I want to give some signal boost to True Stories productions’ documentary-in-progress Black Pervert: the f***ing history of a double minority, both because I like to support BDSM history projects in general, and because POCs deserve more representation and recognition in kink. I look forward to seeing this.
Arguably the best known Nazisploitation film (though Love Camp 7 (1969) is usually cited as the first), Ilsa: She Wolf of the SS was a US-Canadian production (and shot on the exterior old sets for Hogan’s Heroes, according to one source). It starred Dyanne Thorne as the titular concentration camp commandant, impeccably crisp in a black, white and red SS uniform.
The women sent to Ils’a camp are divided into two groups. One gets sent to “work details” of serving the men in the guard house. The other gets beaten, electrocuted, boiled, suffocated and more in “experiments” overseen by Ilsa and her female assistants. Ilsa’s ostensible reason for all of this is to demonstrate that women can withstand as much pain as men, and therefore prove that women can serve the Reich by fighting on the front line.
The male prisoners each get one night with Ilsa, after which they’re castrated.
Magillow, Daniel H., Bridges, Elizabeth, and Vander Lugt, Kristen T. Nazisploitation! the Nazi image in low-brow cinema and culture. Continuum Books, 2012 Amazon
Nazisploitation, or sadiconazista, is one of the most scorned film genres, and also one of the most complex. The films grouped under that heading may share a common aesthetic but have very different productions and meanings, which this anthology tries to map.
…the standard tropes, settings and narrative conceits of Nazisploitation cinema [include]: sexually perverted, calculating and sadistic Nazi officers, prisoner-of-war and concentration camps, medical experimentation and prisoner rebellions. [Pg.2]
Erosblog has the story on the billboard advertisement for the Rolling Stones’ Black and Blue album (1976), featuring model Anita Russell in bondage (allegedly tied by Mick Jagger himself).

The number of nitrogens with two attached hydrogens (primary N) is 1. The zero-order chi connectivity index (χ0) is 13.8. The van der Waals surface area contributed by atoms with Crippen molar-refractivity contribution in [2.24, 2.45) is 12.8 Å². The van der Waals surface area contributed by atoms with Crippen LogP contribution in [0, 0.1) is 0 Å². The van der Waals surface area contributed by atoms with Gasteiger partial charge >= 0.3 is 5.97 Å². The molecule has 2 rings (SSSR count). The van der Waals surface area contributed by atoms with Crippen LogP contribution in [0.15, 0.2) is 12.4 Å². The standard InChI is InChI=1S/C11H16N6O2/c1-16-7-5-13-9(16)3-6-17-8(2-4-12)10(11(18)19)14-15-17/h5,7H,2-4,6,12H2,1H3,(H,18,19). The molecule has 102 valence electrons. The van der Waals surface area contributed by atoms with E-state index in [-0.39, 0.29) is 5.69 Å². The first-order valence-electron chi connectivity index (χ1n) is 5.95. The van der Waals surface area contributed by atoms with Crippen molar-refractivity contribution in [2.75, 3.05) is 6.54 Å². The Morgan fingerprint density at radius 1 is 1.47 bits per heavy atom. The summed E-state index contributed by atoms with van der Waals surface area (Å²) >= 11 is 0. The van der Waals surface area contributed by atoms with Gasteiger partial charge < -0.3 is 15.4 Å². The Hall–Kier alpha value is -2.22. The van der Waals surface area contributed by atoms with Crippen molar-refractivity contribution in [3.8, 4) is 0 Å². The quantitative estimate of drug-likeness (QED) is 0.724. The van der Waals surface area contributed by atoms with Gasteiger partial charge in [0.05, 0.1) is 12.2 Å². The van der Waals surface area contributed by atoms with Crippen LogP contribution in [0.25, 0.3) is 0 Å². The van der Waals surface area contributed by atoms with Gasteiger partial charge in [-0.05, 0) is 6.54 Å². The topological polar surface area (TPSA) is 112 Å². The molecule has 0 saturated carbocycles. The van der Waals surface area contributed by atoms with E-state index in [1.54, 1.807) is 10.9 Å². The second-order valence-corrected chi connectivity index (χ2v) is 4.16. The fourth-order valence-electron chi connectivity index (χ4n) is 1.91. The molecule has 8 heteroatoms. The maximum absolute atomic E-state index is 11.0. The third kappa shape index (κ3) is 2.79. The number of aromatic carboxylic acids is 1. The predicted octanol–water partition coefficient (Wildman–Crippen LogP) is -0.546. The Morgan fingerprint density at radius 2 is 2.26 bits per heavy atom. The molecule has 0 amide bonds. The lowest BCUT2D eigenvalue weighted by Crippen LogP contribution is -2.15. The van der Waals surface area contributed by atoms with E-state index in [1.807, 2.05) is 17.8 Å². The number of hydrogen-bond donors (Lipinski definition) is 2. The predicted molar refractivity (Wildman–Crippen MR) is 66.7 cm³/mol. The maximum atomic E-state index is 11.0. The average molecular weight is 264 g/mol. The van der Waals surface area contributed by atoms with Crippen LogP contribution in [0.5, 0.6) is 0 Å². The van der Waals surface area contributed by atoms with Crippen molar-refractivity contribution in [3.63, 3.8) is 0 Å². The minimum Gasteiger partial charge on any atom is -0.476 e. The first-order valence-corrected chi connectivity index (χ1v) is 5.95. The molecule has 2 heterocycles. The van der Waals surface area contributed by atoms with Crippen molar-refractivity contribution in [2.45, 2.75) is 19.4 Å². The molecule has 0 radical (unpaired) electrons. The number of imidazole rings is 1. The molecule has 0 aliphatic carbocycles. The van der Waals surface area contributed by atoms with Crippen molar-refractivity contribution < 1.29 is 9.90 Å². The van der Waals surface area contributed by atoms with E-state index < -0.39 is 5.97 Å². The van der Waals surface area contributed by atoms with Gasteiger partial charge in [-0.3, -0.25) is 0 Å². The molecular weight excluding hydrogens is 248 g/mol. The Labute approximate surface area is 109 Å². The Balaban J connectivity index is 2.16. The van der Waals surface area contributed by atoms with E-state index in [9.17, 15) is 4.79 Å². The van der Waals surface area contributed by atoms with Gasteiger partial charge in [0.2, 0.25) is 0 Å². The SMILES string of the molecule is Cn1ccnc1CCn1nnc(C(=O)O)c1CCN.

In researching the history of consensual sadomasochism, there isn’t a comprehensive body of knowledge to draw upon, no established canon of reference works, no Journal of Sadomasochistic Studies.
Instead, I have data points: case studies, books (often anonymous), anecdotes, images, etc. I’ll admit that sometimes what is and isn’t a data point is decided on the “I know it when I see it” principle. Connecting those points requires a certain amount of guesswork and judgment calls.
For example: Dr. Samuel Johnson, English man of letters of the Enlightenment, and his relationship with his close friend Hester Thrale. The latter’s posthumous effects, sold at auction in 1823, included a padlock and fetters. Thrale identified it as “Johnson’s padlock, committed to my care in the year 1768.” In 1767 or 1768, Thrale wrote that “our stern philosopher Johnson trusted me… with a secret far dearer to him than his life”. On other occasions , she wrote that “this great, this formidable Doctor Johnson kissed my hand, ay & my foot too upon his knees!” and quoted him saying, “a woman has such power between the ages of twenty five and forty five, that she may tie a man to a post and whip him if she will.” Finally, there is a reference in Thrale’s journal to “the fetters & padlocks [that] will tell posterity the truth”, and Johnson’s own journal entry, dated 24 March 1771, about “Insane thoughts on fetters and hand-cuffs.” (in Latin) (Pg.387-388)
I’m surprised at how much material from AMC’s Mad Men I find for this blog. First there was protagonist Don Draper’s masochistic sessions with a prostitute who slaps his face. Then there was the episode “Mystery Date”, which showed that Don was trying to be faithful to his wife, while a toxic cocktail of lust, fear and rage boiled inside him. Meanwhile, other characters had their own reactions to sexual violence.
And now, in “Man With A Plan”, Don goes full on dominant. Since the season began, he’s been having an affair with his downstairs neighbour Sylvia, the wife of a heart surgeon. While Don’s been lacking in sales meetings, he makes up for it by expertly playing on Sylvia’s Catholic guilt, setting her up for their trysts in the maid’s room.